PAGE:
Ramallah, West Bank - Said Nafaa, a former Palestinian member of the Israeli parliament, will on Sunday begin serving a one-year jail sentence for travelling to "an enemy state", after a second appeal of his case to the Israeli Supreme Court was rejected this month. 

"Nafaa will begin his prison sentence on November 1," said Amjad Iraqi, a spokesperson for Adalah - The Legal Centre for Arab Minority Rights in Israel. The group's initial appeal of the Nafaa case was rejected in August, Iraqi told Al Jazeera.

Nafaa, a Druze who served in the Knesset, Israel's parliament, from 2007 until 2013, was charged last year with travelling to an "enemy state" after a trip to Syria in 2007 to visit fellow Druze, along with about 200 other people. He was consequently stripped of his parliamentary immunity in 2010. 

Critics allege Nafaa's jail sentence is a politically motivated attempt by Israel to isolate Palestinians in Israel from Arabs living in other countries.


RELATED: Israel's Druze: conscientious objectors


Nafaa, who is from Beit Jann in northern Israel, has encouraged Israel's Druze population to abandon its traditional loyalty to the state of Israel, to adopt a Palestinian and pan-Arab identity, and refuse mandatory military service in the Israeli military.

Adalah said the original ruling in late August was a blatant example of politics trumping the rule of law. "The court ignored that the charges against Nafaa were in effect for activity within the context of a Member of Knesset's (MK) parliamentary immunity, who, according to the law, is permitted to leave and enter the country freely," the group stated in a news release.

Israel has had a long-standing policy of fragmentation against Palestinians since the state's establishment. Israel has also tried to achieve this fragmentation through a tiered legal-political hierarchy of Palestinians, Israeli citizens, East Jerusalem residents, [and] West Bank residents.

Amjad Iraqi, Adalah spokesperson

"Israel has had a long-standing policy of fragmentation against Palestinians since the state's establishment," Iraqi told Al Jazeera. "Israel has also tried to achieve this fragmentation through a tiered legal-political hierarchy of Palestinians, Israeli citizens, East Jerusalem residents, [and] West Bank residents. The policy has been successful in some practical respects, including separating Gaza from the West Bank, and banning Palestinian citizens from visiting most Arab countries."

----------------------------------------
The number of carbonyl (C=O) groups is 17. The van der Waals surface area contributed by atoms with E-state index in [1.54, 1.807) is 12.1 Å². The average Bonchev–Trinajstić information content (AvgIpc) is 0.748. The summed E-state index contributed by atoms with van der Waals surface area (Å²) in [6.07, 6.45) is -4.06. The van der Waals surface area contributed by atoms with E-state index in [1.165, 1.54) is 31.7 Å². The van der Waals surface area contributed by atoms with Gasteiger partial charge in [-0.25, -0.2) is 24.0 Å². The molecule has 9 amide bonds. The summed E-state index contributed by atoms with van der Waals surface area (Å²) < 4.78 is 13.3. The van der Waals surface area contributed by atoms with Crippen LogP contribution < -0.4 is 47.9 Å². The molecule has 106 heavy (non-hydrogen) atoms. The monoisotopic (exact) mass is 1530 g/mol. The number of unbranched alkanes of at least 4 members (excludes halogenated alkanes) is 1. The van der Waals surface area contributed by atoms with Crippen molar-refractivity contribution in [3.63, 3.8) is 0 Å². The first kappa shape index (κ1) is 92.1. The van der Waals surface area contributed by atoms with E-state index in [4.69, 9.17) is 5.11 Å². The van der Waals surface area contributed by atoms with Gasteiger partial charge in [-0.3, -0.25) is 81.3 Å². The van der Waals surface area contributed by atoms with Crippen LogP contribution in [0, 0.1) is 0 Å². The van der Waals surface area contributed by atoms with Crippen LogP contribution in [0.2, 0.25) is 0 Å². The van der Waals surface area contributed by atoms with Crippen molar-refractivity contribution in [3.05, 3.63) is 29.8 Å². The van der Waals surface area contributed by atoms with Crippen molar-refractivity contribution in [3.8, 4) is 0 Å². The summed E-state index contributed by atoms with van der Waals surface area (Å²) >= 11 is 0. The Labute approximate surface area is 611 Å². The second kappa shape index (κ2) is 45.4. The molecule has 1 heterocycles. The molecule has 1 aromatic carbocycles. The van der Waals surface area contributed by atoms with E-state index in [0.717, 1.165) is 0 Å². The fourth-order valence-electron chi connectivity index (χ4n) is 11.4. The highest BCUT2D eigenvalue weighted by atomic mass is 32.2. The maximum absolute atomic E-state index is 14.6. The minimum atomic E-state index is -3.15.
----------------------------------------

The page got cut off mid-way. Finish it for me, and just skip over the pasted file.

Youssef Jabareen, a Knesset member from the Hadash party, said Israel is using a divide-and-conquer policy to deny Palestinians an identity as one national group.

"It treats Israel's Christian and Druze minorities as ethnic minority communities at the expense of their Arab identity. Elsewhere in the Arab world, Druze are treated as Arabs with Druze being their religion," Jabareen told Al Jazeera, noting that in an effort to further this division, Israel developed a separate education system for the Druze in 1976, and applied similar policies to Christian Palestinians.

"Even Israel's official terminology in Hebrew, there is little reference to Arab nationality or identity, while the term Palestinian is hardly ever heard. Palestinians in Israel are referred to as Israeli Arabs, non-Jews or other minority names," Jabareen said.

Another method of division, some say, is the compulsory drafting of Druze youth into the Israeli military. Maisan Hamdan, cofounder of the Israel-based independent youth movement, Refuse - Your People will Protect You (Urfod), which encourages Druze youth to refuse to serve in the Israeli military, told Al Jazeera that Druze draftees are regularly put on the front lines in clashes between Israeli security forces and protesting Palestinians, which encourages enmity between the groups.

Recently, though, more Druze have resisted conscription, Hamdan told Al Jazeera: "In the past year and a half, over 80 Druze have refused to serve in the [Israeli military]."

Other Palestinians in Israel, with the exception of the Circassians and Druze, have been exempted from military service since their refusal to enlist in 1954.


RELATED: Druze residents in Israel denounce its Syria policy


Nafaa is not the first Palestinian political activist to be targeted by Israeli authorities for travelling abroad. Other Palestinian members of the Knesset have also been charged in the past with being "foreign agents", including Balad member Azmi Bishara, who fled Israel after being threatened with imprisonment in 2007 over his travel to Syria. And Majd Kayyal, a Haifa-based activist, was arrested and detained for five days after travelling to Lebanon last year.

"There is a clear contrast between how Israel treats Palestinian versus Jewish citizens for travelling to enemy states. Various Jewish journalists never received such treatment for going to 'enemy' states," Iraqi said.

Israeli Foreign Ministry spokesperson Emmanuel Nachshon, however, told Al Jazeera that Nafaa's background had nothing to do with the charges.

"The issue has nothing to do with religion or ethnicity, but the reasons people travelled to enemy states," Nachshon said. "Azmi Bishara met with terror organisations which threaten Israel's security, and this might have been the case with Nafaa too." Such allegations were not, however, included in the Israeli court's findings.

Source: Al Jazeera